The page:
- A close cousin to CGI scripts, JAVA beans are usually compact pieces of object oriented code that controls the manipulation of a particular piece of data. For example, if you had a business that sold cars, you might write a few JAVA Beans to handle information about your order. Some beans might manipulate car features, while other beans might control the interaction for interest rates on loans. The core benefit behind bean technology, is that a group of developers can create beans irrespective of how their co-workers are creating beans. Once the project is finished, the lead programmers can use each of the beans instantly.
- This is a very popular 3rd generation programming language that is used to create applications like Netscape and just about everything else you run on your computer today. It is also very versatile in that it can also act as a powerful CGI language. Depending on your preference, and what kind of problem you're trying to solve with your CGI, you may or may not need to use such low level languages like C or C++.
- (Electronic Mail) - If you are reading this web page I assume you already know what email is. If not, here it is in a nut shell. Electronic mail is an electronic means of sending a message from one computer to another in an organized fashion. Sending email uses the SMTP protocol that we talked about earlier. There are many places to get email service from. We recommend that you use a local internet provider, they usually have better service to the internet and are considerably cheaper than commercial services.
- (Multipurpose Internet Mail Extensions) - This is an extension to (most often) SMTP that allows files to be attached to emails. It's a simple method of translating a file into text (base 64 Unix-to-Unix Encoding) and then gluing that text to the end of a file for transmission along with the original email. There are many complex features within MIME like nesting files inside files and others, but you can probably comfortably never learn a thing about it until you get that job programming internet email software.
- (Internet Relay Chat) - This is a technology that allows you to communicate with other people on the internet instantly without waiting for emails or newsgroup postings to receive a response. IRC's let you dial into "Channels" (which are sometimes called rooms) and join conversations. America On-Line has a similar service they call rooms. Internet IRC's are better because they have more Channels (or rooms if you like) and the service is comparably free.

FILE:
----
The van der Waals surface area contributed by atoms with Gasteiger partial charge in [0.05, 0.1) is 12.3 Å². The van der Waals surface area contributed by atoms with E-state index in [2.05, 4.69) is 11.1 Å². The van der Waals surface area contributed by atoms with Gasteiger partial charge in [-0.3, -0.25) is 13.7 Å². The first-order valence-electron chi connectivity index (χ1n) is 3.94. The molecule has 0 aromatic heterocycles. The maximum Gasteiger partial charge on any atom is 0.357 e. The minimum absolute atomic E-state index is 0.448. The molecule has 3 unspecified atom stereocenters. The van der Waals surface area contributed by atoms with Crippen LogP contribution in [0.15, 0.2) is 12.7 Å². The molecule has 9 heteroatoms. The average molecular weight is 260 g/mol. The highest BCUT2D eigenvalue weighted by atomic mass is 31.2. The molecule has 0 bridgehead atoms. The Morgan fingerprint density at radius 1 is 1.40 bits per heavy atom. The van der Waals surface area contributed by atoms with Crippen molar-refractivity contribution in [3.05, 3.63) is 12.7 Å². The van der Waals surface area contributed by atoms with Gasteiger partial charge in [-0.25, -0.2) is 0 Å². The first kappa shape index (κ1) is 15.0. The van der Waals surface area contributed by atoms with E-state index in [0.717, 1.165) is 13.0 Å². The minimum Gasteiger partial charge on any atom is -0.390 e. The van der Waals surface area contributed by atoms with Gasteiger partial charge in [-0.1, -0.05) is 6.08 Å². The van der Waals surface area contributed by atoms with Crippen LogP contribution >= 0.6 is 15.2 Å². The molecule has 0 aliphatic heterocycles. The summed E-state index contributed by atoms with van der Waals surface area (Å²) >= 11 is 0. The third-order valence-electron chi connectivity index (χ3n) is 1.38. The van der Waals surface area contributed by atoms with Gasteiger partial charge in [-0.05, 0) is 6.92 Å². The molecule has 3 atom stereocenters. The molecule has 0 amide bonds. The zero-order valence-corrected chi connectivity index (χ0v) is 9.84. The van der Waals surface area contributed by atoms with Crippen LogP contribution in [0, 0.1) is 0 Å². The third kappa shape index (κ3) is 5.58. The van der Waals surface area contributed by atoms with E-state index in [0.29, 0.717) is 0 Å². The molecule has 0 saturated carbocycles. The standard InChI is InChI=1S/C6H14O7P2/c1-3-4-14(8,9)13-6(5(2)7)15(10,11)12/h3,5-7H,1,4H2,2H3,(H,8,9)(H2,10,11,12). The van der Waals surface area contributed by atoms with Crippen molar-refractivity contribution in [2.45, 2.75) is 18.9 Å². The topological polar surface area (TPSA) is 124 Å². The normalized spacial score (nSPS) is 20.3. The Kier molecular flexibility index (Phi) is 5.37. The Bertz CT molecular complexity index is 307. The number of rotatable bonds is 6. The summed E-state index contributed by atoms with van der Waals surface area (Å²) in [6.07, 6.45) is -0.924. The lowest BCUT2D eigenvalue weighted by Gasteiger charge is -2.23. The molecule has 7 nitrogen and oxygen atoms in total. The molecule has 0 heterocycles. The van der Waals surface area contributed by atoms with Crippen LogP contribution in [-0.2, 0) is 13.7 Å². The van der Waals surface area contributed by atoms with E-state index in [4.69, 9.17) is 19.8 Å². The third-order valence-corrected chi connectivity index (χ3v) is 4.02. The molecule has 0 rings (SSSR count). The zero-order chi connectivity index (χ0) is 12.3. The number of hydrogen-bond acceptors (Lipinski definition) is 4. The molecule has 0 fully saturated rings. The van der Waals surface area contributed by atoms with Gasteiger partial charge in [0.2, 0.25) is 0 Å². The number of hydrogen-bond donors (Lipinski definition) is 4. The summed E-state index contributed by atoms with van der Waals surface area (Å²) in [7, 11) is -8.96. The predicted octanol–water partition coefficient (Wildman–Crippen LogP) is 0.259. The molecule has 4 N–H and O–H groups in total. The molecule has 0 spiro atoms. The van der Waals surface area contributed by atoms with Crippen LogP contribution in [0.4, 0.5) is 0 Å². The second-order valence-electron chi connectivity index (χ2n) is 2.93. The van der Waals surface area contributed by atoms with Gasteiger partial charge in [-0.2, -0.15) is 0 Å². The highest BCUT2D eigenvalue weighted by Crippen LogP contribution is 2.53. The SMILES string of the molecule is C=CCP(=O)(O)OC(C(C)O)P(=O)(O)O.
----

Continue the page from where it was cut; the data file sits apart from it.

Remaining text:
- (Internet Newsgroups) - This is a more complex service that the internet provides. However, you will have to get service from your internet provider before you will be able to access a Newsgroup. A Newsgroup is a collection of locations where people post messages for everyone in the world to read. If someone is interested in responding to your message or posting, they have the option to email you directly with their response, or post a reply for everyone to read. The most valuable feature of this service is for finding answers to questions. You simply pick the newsgroup that best deals with your question, and go there to post it. After a couple a days, you will most likely have several responses.
Cookie(s) - If you've had any conversations with people about the internet you might have heard someone talk about cookies. These are small text files that are written to your hard drive from websites that want to store information about you. There are a lot of myths about cookies, and unfounded fears that should be dismissed. One, cookies shouldn't contain any sensitive information that would cause you harm if someone read the file. Two, cookies have restrictions in that ONLY the website that wrote the file can read it back. Each cookie file is stored based on the domain name (say Borders.com) that created it. If Amazon.com stored a cookie on your computer, Borders.com cannot read that file. A website only gets the file that THEY created. If you've never heard of cookies before, don't worry about them. They greatly enhance your experience on the internet, and reduce your need to constantly tell a website what it is you're looking for. Disabling cookies will prevent you from visiting some sites all together, so it is recommended you leave them turned on.
This concludes your lesson on Terminology. It is our goal to teach you enough to get started on your own. The internet will mostly likely separate the world in two. It is the goal of STIMULUS to bridge that gap through educating as many people as possible on the ways of the internet.